Three recent high school graduates from South St. Paul who fled gang violence in their homeland of El Salvador are in the middle of a deportation battle that has reached the U.S. Supreme Court.

The case is expected to set a national precedent on whether resisting forced recruitment into violent gangs in other countries is grounds for asylum here.

Pablo, Rene and Silvia Mira left El Salvador in 2004, illegally crossing the border to live with their mother in Minnesota. Arrested by immigration agents shortly after entering the United States, they argued they were fleeing recruitment by the notorious MS-13 gang, whose criminal activities include drugs, human trafficking and murder.

Although their case was still making its way through judicial appeals this summer, the Miras were unexpectedly seized at their family apartment July 6. Deportation was slated for this week -- until their appeal was referred to the full U.S. Supreme Court by Justice John Paul Stevens.

"It was a miracle," a still-astonished Rene Mira said of the court order that led to the temporary halt of their deportations. "To return to our county would be so dangerous. You can't even go out at night, because you don't know if you'll come back," he said while sitting in the family's small apartment with his twin brother, Pablo, and sister, Silvia.

The Miras' hopes to stay depend on how the Obama administration applies traditional definitions of asylum -- protection for people fleeing persecution based on race, religion, nationality and political beliefs -- to people claiming to be members of social groups that are targeted for reprisals by violent elements in the homelands.

Some officials have cautioned against widening the asylum window, warning that it could lead to unwanted immigrants, including possibly gang members fleeing violent lives.

Gang reprisals

The Miras, who had lived in El Salvador with their grandmother, said the violent MS-13 gang controlled the streets of their city. The gangs actively recruited teenagers and threatened reprisals for anyone who turned them down.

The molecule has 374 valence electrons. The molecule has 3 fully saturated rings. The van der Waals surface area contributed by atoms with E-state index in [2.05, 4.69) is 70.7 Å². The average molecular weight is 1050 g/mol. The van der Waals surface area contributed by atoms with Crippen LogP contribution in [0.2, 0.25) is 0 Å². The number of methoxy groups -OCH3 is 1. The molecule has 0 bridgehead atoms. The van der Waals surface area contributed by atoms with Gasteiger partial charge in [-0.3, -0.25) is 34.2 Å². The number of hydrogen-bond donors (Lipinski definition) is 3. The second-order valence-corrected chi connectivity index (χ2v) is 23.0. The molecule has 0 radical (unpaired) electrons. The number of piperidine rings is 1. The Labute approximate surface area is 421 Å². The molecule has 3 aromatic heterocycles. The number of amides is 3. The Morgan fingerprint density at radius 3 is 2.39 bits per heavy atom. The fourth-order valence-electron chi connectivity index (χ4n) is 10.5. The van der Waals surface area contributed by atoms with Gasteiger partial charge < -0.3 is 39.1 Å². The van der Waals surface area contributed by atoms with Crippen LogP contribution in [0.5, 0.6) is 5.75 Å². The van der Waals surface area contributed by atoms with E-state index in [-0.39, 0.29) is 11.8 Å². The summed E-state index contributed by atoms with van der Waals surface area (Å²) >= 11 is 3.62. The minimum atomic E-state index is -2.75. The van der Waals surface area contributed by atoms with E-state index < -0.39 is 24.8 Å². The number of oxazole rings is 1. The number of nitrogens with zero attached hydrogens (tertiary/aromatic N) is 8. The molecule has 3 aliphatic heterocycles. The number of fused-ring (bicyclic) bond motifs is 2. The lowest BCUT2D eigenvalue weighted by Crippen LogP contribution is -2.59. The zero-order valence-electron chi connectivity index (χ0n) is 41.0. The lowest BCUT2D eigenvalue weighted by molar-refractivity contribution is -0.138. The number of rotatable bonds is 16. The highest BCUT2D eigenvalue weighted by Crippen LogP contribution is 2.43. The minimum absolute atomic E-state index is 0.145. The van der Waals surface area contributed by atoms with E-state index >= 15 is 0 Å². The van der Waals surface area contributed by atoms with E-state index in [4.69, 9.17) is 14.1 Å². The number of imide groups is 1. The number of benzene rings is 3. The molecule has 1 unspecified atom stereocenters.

"They say if you don't join, something can happen to you or your family," said Silvia Mira.

The Miras said they were so afraid they needed to flee immediately, and the United States was the logical destination. When they scurried across the border, they joined thousands of Central American teens in similar situations who came before them. So many, in fact, that there is an emerging area of asylum law for young people escaping gang recruitment.

The young people must prove they are part of a particular "social group" being persecuted. The Miras made that case before local immigration courts and the U.S. Board of Immigration Appeals. Last year, the board acknowledged the dangers of returning to El Salvador, but said the Miras did not belong to a definable "social group."

Not only was their appeal denied, but the board also used the Miras' case as a national model for its decision to deny similar cases, said John Keller, executive director of the Immigrant Law Center.

While awaiting appeal after appeal, the Mira children maintained a low profile in Minnesota. All three attended South St. Paul High school, with Silvia, 21, graduating last year and Pablo and Rene, now 20, finishing in June.

All three want to move on with their lives, to get jobs and continue their studies. But they can't work legally, and there is no money to pay for school tuitions. Their mother works two jobs to support the family.

"It's frustrating," said Silvia Mira, "because you have goals and you can't do anything to reach them."

After the Miras were unexpectedly detained this month, their legal team filed several emergency appeals to halt the deportations. The Supreme Court last week ordered the Department of Homeland Security to respond to the emergency appeal; the department halted the deportation and agreed to reopen the case.

Said Keller: "It was extraordinary."

It's also a David and Goliath story, said Ben Casper, the attorney who took the case several years ago.

"It's three kids from El Salvador and a lawyer who often works out of his basement home office against the U.S. Department of Homeland Security and the U.S. Department of Justice," said Casper.

Last year Casper joined forces with the Immigrant Law Center of Minnesota and most recently with the Latham & Watkins law firm in Washington, D.C., which were instrumental in moving the case to the national stage.

The Mira family is just grateful for a second chance. Said Pablo Mira: "We felt that finally someone was listening. We felt that this country is more honest than ours."

Jean Hopfensperger • 612-673-4511



Rene, Pablo and Silvia Mira fear for their lives if forced to return to El Salvador, where a violent gang used threats in an effort to recruit them.


The Miras don't meet the strict standards for asylum, drafted to keep dangerous and unwanted immigrants from finding safe haven in the United States.